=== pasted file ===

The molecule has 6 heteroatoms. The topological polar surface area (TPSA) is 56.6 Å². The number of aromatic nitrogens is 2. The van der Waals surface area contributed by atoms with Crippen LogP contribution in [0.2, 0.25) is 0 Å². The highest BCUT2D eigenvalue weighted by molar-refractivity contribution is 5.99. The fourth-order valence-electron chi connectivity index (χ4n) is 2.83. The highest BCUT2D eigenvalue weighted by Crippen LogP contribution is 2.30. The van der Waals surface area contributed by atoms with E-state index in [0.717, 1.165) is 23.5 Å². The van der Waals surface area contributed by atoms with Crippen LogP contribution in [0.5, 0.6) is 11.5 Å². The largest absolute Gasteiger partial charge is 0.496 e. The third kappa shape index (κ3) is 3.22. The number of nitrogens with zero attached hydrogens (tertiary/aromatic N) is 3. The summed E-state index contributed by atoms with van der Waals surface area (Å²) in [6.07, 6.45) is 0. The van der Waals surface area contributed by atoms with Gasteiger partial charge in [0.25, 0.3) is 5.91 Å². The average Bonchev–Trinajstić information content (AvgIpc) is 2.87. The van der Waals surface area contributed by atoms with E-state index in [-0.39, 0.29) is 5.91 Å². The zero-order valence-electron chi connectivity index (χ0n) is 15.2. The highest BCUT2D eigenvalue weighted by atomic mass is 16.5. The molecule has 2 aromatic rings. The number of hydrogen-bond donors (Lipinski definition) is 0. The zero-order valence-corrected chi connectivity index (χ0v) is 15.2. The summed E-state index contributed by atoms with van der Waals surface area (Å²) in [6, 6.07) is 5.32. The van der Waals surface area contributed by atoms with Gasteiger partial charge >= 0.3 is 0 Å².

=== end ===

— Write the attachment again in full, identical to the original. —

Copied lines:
The molecule has 6 heteroatoms. The topological polar surface area (TPSA) is 56.6 Å². The number of aromatic nitrogens is 2. The van der Waals surface area contributed by atoms with Crippen LogP contribution in [0.2, 0.25) is 0 Å². The highest BCUT2D eigenvalue weighted by molar-refractivity contribution is 5.99. The fourth-order valence-electron chi connectivity index (χ4n) is 2.83. The highest BCUT2D eigenvalue weighted by Crippen LogP contribution is 2.30. The van der Waals surface area contributed by atoms with E-state index in [0.717, 1.165) is 23.5 Å². The van der Waals surface area contributed by atoms with Crippen LogP contribution in [0.5, 0.6) is 11.5 Å². The largest absolute Gasteiger partial charge is 0.496 e. The third kappa shape index (κ3) is 3.22. The number of nitrogens with zero attached hydrogens (tertiary/aromatic N) is 3. The summed E-state index contributed by atoms with van der Waals surface area (Å²) in [6.07, 6.45) is 0. The van der Waals surface area contributed by atoms with Gasteiger partial charge in [0.25, 0.3) is 5.91 Å². The average Bonchev–Trinajstić information content (AvgIpc) is 2.87. The van der Waals surface area contributed by atoms with E-state index in [-0.39, 0.29) is 5.91 Å². The zero-order valence-electron chi connectivity index (χ0n) is 15.2. The highest BCUT2D eigenvalue weighted by atomic mass is 16.5. The molecule has 2 aromatic rings. The number of hydrogen-bond donors (Lipinski definition) is 0. The zero-order valence-corrected chi connectivity index (χ0v) is 15.2. The summed E-state index contributed by atoms with van der Waals surface area (Å²) in [6, 6.07) is 5.32. The van der Waals surface area contributed by atoms with Gasteiger partial charge >= 0.3 is 0 Å².